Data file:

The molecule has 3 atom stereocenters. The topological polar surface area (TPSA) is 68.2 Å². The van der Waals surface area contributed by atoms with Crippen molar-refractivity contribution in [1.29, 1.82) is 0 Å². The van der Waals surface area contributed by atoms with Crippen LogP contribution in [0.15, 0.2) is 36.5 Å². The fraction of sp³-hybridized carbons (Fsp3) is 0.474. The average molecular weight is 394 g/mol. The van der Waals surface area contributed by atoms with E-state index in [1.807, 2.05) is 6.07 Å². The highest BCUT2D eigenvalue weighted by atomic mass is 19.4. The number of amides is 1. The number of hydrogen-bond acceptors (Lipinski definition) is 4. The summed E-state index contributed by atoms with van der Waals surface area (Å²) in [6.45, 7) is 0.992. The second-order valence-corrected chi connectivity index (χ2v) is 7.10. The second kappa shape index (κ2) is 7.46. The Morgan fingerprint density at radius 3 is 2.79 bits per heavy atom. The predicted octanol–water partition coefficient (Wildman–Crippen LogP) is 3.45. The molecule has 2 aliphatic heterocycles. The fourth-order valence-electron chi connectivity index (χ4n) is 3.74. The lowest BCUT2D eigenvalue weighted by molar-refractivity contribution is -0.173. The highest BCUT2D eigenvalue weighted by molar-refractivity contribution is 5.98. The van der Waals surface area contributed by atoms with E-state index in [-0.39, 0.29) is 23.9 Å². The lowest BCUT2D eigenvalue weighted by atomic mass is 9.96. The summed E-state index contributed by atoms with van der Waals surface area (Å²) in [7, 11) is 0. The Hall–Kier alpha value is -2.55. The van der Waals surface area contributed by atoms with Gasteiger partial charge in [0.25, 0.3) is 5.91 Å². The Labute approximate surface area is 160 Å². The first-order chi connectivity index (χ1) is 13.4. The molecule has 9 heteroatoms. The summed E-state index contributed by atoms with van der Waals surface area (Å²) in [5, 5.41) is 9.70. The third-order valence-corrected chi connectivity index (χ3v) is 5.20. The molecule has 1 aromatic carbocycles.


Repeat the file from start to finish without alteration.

The molecule has 3 atom stereocenters. The topological polar surface area (TPSA) is 68.2 Å². The van der Waals surface area contributed by atoms with Crippen molar-refractivity contribution in [1.29, 1.82) is 0 Å². The van der Waals surface area contributed by atoms with Crippen LogP contribution in [0.15, 0.2) is 36.5 Å². The fraction of sp³-hybridized carbons (Fsp3) is 0.474. The average molecular weight is 394 g/mol. The van der Waals surface area contributed by atoms with E-state index in [1.807, 2.05) is 6.07 Å². The highest BCUT2D eigenvalue weighted by atomic mass is 19.4. The number of amides is 1. The number of hydrogen-bond acceptors (Lipinski definition) is 4. The summed E-state index contributed by atoms with van der Waals surface area (Å²) in [6.45, 7) is 0.992. The second-order valence-corrected chi connectivity index (χ2v) is 7.10. The second kappa shape index (κ2) is 7.46. The Morgan fingerprint density at radius 3 is 2.79 bits per heavy atom. The predicted octanol–water partition coefficient (Wildman–Crippen LogP) is 3.45. The molecule has 2 aliphatic heterocycles. The fourth-order valence-electron chi connectivity index (χ4n) is 3.74. The lowest BCUT2D eigenvalue weighted by molar-refractivity contribution is -0.173. The highest BCUT2D eigenvalue weighted by molar-refractivity contribution is 5.98. The van der Waals surface area contributed by atoms with E-state index in [-0.39, 0.29) is 23.9 Å². The lowest BCUT2D eigenvalue weighted by atomic mass is 9.96. The summed E-state index contributed by atoms with van der Waals surface area (Å²) in [7, 11) is 0. The Hall–Kier alpha value is -2.55. The van der Waals surface area contributed by atoms with Gasteiger partial charge in [0.25, 0.3) is 5.91 Å². The Labute approximate surface area is 160 Å². The first-order chi connectivity index (χ1) is 13.4. The molecule has 9 heteroatoms. The summed E-state index contributed by atoms with van der Waals surface area (Å²) in [5, 5.41) is 9.70. The third-order valence-corrected chi connectivity index (χ3v) is 5.20. The molecule has 1 aromatic carbocycles.